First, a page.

Words Beatrice Galilee
This year’s Oslo Architecture Triennale was something like an exercise in self-help for Norwegian architects. Entitled Culture of Risk, it highlighted the chasm between the country’s extraordinary engineering feats – in the bridges and oil-mining infrastructure that has driven Norway’s wealth since the mid-1970s – and architecture that has failed to dazzle.
This confession of dissatisfaction was a cathartic release for a country that excels in almost everything it does: it is the home of the Nobel prize, and boasts one of the highest standards of living in the world and an impeccable social-democratic welfare state. Yet despite this stability it evidently suffers from bouts of self-doubt.
A new generation is concerned with recognising and solving its own forms of complacency. The triennale was curated by Gary Bates, director of Oslo-based Space Group, which is working with OMA on the Vestbanen masterplan for the regeneration of a former railway station in central Oslo. Bates commissioned other young practices working in the city – Fantastic Norway, Jarmund Vigsnæs, Malarchitecture – to respond to the idea of risk. Issues included the depleting resources of small fishing villages, the cluttering of mountain landscape with cheap, peculiar huts for thousands of tourists and even the invasion of the Costa del Sol by Norwegians. A rather sweet, utopian idea claimed that if Norway invested 98 per cent of its oil wealth, global warming could be prevented.
What came across from many of the designs on show was an urge amoung young Norwegian architects to react, rebel and move on from safe timber constructions. The tension between the new and old guard was visible, not least because the now-established collective Snøhetta came second to Copenhagen-based Julien De Smedt in the competition to design a ski jump for the centre of the city. De Smedt’s light-filled, elegant structure won the unanimous vote of the jury and his show was the most popular attraction at the exhibition.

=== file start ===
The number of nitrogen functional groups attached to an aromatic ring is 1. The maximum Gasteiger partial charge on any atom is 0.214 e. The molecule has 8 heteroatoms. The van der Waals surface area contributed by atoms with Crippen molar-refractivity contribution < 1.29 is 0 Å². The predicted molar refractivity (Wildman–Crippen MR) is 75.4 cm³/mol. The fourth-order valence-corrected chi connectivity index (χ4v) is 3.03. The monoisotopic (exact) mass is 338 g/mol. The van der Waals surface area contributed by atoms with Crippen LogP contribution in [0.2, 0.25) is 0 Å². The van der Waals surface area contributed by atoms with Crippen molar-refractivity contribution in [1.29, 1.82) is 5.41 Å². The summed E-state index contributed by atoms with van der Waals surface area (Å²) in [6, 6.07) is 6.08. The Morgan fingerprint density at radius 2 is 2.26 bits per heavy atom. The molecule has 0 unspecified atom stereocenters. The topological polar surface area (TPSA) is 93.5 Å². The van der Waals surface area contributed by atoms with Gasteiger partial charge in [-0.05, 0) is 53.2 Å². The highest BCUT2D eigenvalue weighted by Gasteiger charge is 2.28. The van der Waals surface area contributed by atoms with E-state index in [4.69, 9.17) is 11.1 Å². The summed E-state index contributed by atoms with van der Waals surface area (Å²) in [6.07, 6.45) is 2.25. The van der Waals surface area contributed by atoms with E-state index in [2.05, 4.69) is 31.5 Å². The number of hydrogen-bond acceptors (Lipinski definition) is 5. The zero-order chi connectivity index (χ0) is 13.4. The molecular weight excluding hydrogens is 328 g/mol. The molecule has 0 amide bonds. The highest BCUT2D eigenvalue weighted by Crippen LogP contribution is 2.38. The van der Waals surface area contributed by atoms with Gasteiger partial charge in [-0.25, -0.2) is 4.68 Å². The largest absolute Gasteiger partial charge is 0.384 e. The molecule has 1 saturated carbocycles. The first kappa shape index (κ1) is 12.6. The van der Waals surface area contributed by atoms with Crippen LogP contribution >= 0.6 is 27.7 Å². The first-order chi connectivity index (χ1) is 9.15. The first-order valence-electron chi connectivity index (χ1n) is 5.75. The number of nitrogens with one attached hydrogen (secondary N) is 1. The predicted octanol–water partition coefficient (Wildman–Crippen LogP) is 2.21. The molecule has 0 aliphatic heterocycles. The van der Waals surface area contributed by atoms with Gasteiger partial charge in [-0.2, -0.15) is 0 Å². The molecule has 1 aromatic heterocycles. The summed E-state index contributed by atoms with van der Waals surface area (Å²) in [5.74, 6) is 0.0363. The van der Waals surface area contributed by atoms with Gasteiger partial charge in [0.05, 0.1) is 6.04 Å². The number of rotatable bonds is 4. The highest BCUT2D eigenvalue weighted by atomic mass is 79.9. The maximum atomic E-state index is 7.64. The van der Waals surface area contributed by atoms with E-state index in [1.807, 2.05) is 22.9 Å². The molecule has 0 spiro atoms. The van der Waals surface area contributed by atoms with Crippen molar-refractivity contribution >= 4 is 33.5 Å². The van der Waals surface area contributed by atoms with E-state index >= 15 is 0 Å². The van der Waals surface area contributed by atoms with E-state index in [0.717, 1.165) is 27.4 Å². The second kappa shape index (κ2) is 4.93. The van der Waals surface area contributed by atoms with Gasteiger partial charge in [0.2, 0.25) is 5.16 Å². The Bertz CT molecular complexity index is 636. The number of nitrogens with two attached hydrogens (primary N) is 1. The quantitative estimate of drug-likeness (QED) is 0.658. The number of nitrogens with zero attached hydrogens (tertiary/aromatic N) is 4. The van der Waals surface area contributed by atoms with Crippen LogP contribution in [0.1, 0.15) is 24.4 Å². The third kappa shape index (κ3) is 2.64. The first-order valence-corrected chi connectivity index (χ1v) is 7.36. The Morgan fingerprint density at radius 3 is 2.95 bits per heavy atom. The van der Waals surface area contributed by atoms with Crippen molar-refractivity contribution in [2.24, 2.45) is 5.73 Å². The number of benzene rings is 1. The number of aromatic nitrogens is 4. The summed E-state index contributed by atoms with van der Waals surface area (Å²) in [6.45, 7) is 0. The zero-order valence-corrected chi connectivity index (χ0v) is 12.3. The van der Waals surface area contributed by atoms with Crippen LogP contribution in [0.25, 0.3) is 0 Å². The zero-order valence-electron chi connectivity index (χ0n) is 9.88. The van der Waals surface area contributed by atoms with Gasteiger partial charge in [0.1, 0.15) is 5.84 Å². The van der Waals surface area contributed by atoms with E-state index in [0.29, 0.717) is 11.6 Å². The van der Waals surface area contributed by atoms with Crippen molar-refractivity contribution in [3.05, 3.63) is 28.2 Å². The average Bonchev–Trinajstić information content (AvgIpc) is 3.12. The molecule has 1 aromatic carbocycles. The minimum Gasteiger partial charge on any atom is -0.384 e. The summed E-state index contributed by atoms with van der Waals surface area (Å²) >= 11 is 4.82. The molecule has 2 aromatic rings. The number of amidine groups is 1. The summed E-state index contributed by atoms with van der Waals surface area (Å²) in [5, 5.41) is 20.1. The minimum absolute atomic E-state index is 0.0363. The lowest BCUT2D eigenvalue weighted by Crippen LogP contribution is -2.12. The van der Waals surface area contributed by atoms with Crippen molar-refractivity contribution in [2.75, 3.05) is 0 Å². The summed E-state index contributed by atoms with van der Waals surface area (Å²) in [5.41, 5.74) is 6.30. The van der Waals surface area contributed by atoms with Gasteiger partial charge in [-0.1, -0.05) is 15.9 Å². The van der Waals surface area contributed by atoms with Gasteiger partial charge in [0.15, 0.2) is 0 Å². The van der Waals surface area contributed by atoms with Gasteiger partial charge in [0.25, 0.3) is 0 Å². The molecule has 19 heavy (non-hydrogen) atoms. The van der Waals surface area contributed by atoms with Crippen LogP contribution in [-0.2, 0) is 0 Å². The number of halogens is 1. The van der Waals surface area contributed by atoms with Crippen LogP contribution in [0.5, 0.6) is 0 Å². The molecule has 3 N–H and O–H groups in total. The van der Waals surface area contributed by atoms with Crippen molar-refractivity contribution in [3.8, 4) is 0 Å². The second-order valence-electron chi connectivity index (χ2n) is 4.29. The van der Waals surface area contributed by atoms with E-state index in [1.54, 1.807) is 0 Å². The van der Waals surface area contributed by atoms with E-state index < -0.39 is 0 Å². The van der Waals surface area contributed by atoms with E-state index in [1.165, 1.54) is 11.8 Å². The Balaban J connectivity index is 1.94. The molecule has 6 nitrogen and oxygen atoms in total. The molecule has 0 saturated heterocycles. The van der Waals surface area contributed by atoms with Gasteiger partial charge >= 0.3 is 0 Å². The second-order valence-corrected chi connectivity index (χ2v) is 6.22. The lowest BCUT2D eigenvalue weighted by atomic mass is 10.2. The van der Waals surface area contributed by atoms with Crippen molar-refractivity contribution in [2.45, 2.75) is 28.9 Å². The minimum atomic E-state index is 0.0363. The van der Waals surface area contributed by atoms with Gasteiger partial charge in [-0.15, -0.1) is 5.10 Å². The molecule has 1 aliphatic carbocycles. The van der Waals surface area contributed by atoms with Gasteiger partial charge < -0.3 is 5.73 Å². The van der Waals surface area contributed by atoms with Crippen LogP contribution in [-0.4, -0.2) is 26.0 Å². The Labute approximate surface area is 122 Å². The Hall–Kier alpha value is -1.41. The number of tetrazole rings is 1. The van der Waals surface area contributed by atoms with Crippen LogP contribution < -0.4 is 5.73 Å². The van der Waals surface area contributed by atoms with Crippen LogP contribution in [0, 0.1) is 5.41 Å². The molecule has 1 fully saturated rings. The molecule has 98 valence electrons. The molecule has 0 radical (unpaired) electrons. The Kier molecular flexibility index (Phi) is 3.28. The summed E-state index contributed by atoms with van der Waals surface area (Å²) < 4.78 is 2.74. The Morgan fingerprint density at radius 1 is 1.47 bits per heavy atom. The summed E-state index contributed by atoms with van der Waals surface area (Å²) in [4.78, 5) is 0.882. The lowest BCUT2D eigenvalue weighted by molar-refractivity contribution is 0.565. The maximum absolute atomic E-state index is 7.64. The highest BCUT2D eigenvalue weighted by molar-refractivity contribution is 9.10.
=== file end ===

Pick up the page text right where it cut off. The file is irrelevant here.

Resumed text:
It was also good to see student work exhibited in the same space, with projects exploring different modes of urbanity in Nordic cities under a huge banner bearing the words “Delirious Oslo”, a play on the title of Rem Koolhaas’ 1978 book about New York.
The conference itself was coherent, concise, thoughtful and well attended. It covered five angles of risk: social, political, economic, technological and communications. With guests including graphics agency 2x4, structural engineer Cecil Balmond and Russian architect Alexander Brodsky (see our interview in this issue), it was a rich programme for a single day.
The success of the event was undoubtedly due to the coherence of the topic. Typically, any such events outside of Venice are overambitious and under-budgeted affairs attended mainly by students and addressed by speakers who are unprepared to talk about anything other than themselves. But here, instead of discussing the future of cities, sustainable architecture or Dubai, the conference was specifically focused on issues surrounding Norwegian architecture. Future biennales, triennales and architecture festivals may do well to take note.
Oslo Triennale 2007: Culture of Risk, 27 September – 5 October